AWS re:Invent 2020 Day 9: Roundup Week 2

14 December 2020
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The second week of re:Invent 2020 is done! Another week with more than 50 releases, mainly centered around the topics of machine learning, data analytics and a bit of networking. In this post we’ll review all the announcements and releases, from AWS Audit Manager to VPC Reachability Analyzer.

Tuesday December 8th - Machine Learning

On Tuesday Swami Sivasubramanian introduced all that’s new in the Machine Learning keynote. Before, during and after the event many new Machine Learning capabilities were announced and released. And that might be an issue. Let me introduce you to the list of releases:

Name AWS News AWS Blog
Introducing distributed training on Amazon SageMaker link -
Detect bias in ML models and explain model behavior with Amazon SageMaker Clarify link link
Announcing new capabilities for Amazon SageMaker Debugger with real-time monitoring of system resources and profiling training jobs link link
Introducing Amazon SageMaker JumpStart – Easily and quickly bring machine learning applications to market link link
Amazon SageMaker Model Monitor now supports new capabilities to maintain model quality in production link -
AWS introduces Amazon SageMaker Edge Manager - Model Management for Edge Devices link link
New – Managed Data Parallelism in Amazon SageMaker Simplifies Training on Large Datasets - link
Amazon SageMaker Simplifies Training Deep Learning Models With Billions of Parameters - link
Amazon Lookout for Metrics    
Amazon Lookout for Equipment link link
Amazon Lookout for Vision link link
Amazon AppFlow now provides Amazon Lookout for Metrics connectivity to several cloud applications link -
Amazon announces Amazon Neptune ML: easy, fast, and accurate predictions for graphs link -
AWS announces Amazon Redshift ML (preview) link -
Amazon Kendra adds Google Drive connector link -
Amazon Kendra launches incremental learning link -
Amazon Kendra adds support for custom synonyms link -
Amazon Kendra launches connector library link -
Amazon CodeGuru Profiler adds Memory Profiling and Heap Summary link link
Announcing Amazon Forecast Weather Index – automatically include local weather to increase your forecasting model accuracy link -

So… SageMaker distributed training, SageMaker Clarify, SageMaker Debugger, SageMaker JumpStart, SageMaker Model Monitor, SageMaker Edge Manager, SageMaker Managed Data Parallelism, and SageMaker Model Parallelism. Are you keeping up?

The strength of SageMaker has always been its low-friction introduction to Machine Learning. It allowed engineers without a degree in mathematics to get started with training and hosting models, without immediately boggling them with all the complexities that make ML work. Now that core is still there - but it’s buried under a shroud of additional services with unintuitive names. If you want to train your first model, where do you even start?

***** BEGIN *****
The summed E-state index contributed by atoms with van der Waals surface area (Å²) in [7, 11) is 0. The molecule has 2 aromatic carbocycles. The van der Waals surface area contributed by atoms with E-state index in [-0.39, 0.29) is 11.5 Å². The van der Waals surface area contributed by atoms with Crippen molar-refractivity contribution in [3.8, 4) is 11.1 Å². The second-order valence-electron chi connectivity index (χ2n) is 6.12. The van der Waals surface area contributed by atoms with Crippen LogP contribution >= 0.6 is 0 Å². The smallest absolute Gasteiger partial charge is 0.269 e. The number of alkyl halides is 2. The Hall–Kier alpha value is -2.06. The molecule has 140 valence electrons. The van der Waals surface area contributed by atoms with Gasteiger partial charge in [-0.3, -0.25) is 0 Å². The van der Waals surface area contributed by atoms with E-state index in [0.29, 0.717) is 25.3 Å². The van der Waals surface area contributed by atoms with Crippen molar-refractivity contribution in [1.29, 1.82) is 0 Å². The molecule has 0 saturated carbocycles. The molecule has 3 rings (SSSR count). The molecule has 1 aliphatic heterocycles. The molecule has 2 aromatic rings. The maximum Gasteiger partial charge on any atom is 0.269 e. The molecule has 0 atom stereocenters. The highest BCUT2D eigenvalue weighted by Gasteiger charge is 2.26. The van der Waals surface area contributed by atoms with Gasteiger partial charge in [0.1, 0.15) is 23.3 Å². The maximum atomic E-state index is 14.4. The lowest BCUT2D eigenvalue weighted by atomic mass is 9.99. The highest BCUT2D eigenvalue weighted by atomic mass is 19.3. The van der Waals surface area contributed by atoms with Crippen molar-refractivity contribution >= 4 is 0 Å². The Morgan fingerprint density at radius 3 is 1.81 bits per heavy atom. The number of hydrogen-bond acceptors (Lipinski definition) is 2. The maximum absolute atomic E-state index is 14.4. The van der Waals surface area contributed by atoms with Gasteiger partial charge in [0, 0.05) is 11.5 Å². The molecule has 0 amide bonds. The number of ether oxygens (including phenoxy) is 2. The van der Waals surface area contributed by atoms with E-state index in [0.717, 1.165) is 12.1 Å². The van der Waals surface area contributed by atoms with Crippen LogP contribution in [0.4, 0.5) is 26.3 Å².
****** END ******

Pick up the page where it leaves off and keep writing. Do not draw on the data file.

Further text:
Nevertheless SageMaker is still a powerful tool, and with all the new services and features it has become even more so. It now offers a broad feature set for machine learning novices, intermediates and experts.

Amazon Lookout

Then Amazon introduced a whole new namespace of services: Amazon Lookout for Equipment, Amazon Lookout for Vision and Amazon Lookout for Metrics. You can imagine that failure prevention, image recognition and anomaly detection are among the most common use cases for machine learning. With the Lookout series, Amazon is bringing common applications to the masses, with little to no machine learning skills required.

Amazon Kendra

Another service that saw a few new features is Amazon Kendra. This enterprise search service scans document and data stores like Jira, Dropbox, Google Drive and more. Then it allows users to perform natural language queries, which will return answers from all connected data stores. This enables large enterprises to provide their employees with all the information they need, without expecting them to know all the places they could possibly find it. This is another example of a common machine learning application. Amazon obviously aims to do the heavy lifting, and solve a problem that many of their customers might have.

With new Kendra features like the Google Drive connector and the connector library, more data sources can be connected, making Kendra even more powerful than before.

Wednesday December 9th - Data Analytics